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*No* rusty iron is not weaker due to the brittleness of iron oxide.  The iron oxide is present in a aggregation of small particles think of the difference between sand and quartz crystals, same material but one can be easily "cut".  The weakness of rusty iron is due to loss of cross sectional area due to the rusting and the production of stress concentrators due to pitting due to rusting.

As mentioned the aluminium oxide layer does not melt when you melt Aluminium it forms a part of the dross.  Similarly when you forge rusty steel you don't forge the rust, it comes off in the fire and on the anvil and you forge the steel.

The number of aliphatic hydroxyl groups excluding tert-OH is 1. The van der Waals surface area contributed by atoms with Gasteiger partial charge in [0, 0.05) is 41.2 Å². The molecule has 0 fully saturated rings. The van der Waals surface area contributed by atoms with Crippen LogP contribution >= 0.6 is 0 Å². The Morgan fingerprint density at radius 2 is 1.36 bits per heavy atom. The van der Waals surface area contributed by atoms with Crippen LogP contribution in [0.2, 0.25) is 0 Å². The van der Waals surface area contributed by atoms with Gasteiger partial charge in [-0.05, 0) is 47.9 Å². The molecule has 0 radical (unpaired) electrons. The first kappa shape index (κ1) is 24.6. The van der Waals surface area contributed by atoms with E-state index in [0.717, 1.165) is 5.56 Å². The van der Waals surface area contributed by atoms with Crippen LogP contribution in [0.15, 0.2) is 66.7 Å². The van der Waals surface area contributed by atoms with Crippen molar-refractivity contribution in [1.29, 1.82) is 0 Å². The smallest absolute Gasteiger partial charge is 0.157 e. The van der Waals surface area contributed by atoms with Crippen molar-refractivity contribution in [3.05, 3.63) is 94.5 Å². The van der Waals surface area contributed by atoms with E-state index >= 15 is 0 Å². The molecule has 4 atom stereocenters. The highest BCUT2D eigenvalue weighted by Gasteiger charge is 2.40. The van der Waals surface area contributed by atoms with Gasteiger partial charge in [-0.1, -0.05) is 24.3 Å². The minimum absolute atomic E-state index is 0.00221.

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Tim, there's a couple Youtubers Pete&Peter who have concluded that oxides are formed in high heat environments. Rust is not oxidation, but the decomposition of iron in the presence of moisture (either humidity or water) and air. Neither of those two substances (water or air) seem to contain oxygen. Oxygen is formed by air put through a heat process. Everything we've known as "oxidation" or corrosion or rust is in fact decomposition and hence why you've found rusted metal to be weakened. Metal oxides or heat-treated metals are hardened. I suggest you check out Peter&Pete on YouTube. 

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Fredepepsi;  Tim last visited in 2015; so I don't think he will get your update. Also rust *is* oxidation: iron becomes iron oxide---pretty much the definition of oxidation!